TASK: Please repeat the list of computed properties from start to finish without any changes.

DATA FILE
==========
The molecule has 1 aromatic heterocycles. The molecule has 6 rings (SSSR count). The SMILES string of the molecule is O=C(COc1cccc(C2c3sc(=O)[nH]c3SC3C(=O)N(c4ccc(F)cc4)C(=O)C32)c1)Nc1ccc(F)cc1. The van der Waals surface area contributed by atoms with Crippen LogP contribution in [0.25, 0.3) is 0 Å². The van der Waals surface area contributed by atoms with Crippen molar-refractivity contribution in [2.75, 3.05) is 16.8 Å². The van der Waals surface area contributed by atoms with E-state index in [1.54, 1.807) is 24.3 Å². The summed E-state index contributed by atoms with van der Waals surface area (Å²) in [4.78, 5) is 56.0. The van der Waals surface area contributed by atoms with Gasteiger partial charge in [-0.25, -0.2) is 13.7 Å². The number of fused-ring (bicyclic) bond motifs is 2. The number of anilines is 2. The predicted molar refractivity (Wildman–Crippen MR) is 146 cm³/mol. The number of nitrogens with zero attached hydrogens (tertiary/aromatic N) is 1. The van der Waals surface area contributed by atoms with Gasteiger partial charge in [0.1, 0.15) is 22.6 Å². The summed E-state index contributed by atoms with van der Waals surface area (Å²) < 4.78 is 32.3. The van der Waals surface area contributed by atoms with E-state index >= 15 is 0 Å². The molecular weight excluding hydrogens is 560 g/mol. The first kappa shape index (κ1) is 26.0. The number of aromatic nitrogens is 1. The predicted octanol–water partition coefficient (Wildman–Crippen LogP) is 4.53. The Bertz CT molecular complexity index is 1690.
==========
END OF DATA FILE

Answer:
The molecule has 1 aromatic heterocycles. The molecule has 6 rings (SSSR count). The SMILES string of the molecule is O=C(COc1cccc(C2c3sc(=O)[nH]c3SC3C(=O)N(c4ccc(F)cc4)C(=O)C32)c1)Nc1ccc(F)cc1. The van der Waals surface area contributed by atoms with Crippen LogP contribution in [0.25, 0.3) is 0 Å². The van der Waals surface area contributed by atoms with Crippen molar-refractivity contribution in [2.75, 3.05) is 16.8 Å². The van der Waals surface area contributed by atoms with E-state index in [1.54, 1.807) is 24.3 Å². The summed E-state index contributed by atoms with van der Waals surface area (Å²) in [4.78, 5) is 56.0. The van der Waals surface area contributed by atoms with Gasteiger partial charge in [-0.25, -0.2) is 13.7 Å². The number of fused-ring (bicyclic) bond motifs is 2. The number of anilines is 2. The predicted molar refractivity (Wildman–Crippen MR) is 146 cm³/mol. The number of nitrogens with zero attached hydrogens (tertiary/aromatic N) is 1. The van der Waals surface area contributed by atoms with Gasteiger partial charge in [0.1, 0.15) is 22.6 Å². The summed E-state index contributed by atoms with van der Waals surface area (Å²) < 4.78 is 32.3. The van der Waals surface area contributed by atoms with E-state index >= 15 is 0 Å². The molecular weight excluding hydrogens is 560 g/mol. The first kappa shape index (κ1) is 26.0. The number of aromatic nitrogens is 1. The predicted octanol–water partition coefficient (Wildman–Crippen LogP) is 4.53. The Bertz CT molecular complexity index is 1690.